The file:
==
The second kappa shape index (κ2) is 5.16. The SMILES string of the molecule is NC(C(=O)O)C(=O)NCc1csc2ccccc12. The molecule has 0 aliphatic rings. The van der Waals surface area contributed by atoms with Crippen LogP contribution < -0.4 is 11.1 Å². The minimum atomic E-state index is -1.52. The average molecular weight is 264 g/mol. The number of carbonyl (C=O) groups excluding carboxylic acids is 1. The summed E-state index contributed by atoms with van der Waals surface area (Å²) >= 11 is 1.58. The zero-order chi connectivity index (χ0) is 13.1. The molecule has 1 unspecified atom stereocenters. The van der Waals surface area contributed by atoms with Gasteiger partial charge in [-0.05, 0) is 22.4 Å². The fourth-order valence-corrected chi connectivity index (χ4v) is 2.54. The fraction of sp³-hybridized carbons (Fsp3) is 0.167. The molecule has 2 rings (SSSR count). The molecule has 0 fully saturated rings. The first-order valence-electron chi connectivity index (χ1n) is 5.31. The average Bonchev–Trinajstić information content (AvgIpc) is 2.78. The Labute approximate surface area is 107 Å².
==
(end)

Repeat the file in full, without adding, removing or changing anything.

The second kappa shape index (κ2) is 5.16. The SMILES string of the molecule is NC(C(=O)O)C(=O)NCc1csc2ccccc12. The molecule has 0 aliphatic rings. The van der Waals surface area contributed by atoms with Crippen LogP contribution < -0.4 is 11.1 Å². The minimum atomic E-state index is -1.52. The average molecular weight is 264 g/mol. The number of carbonyl (C=O) groups excluding carboxylic acids is 1. The summed E-state index contributed by atoms with van der Waals surface area (Å²) >= 11 is 1.58. The zero-order chi connectivity index (χ0) is 13.1. The molecule has 1 unspecified atom stereocenters. The van der Waals surface area contributed by atoms with Gasteiger partial charge in [-0.05, 0) is 22.4 Å². The fourth-order valence-corrected chi connectivity index (χ4v) is 2.54. The fraction of sp³-hybridized carbons (Fsp3) is 0.167. The molecule has 2 rings (SSSR count). The molecule has 0 fully saturated rings. The first-order valence-electron chi connectivity index (χ1n) is 5.31. The average Bonchev–Trinajstić information content (AvgIpc) is 2.78. The Labute approximate surface area is 107 Å².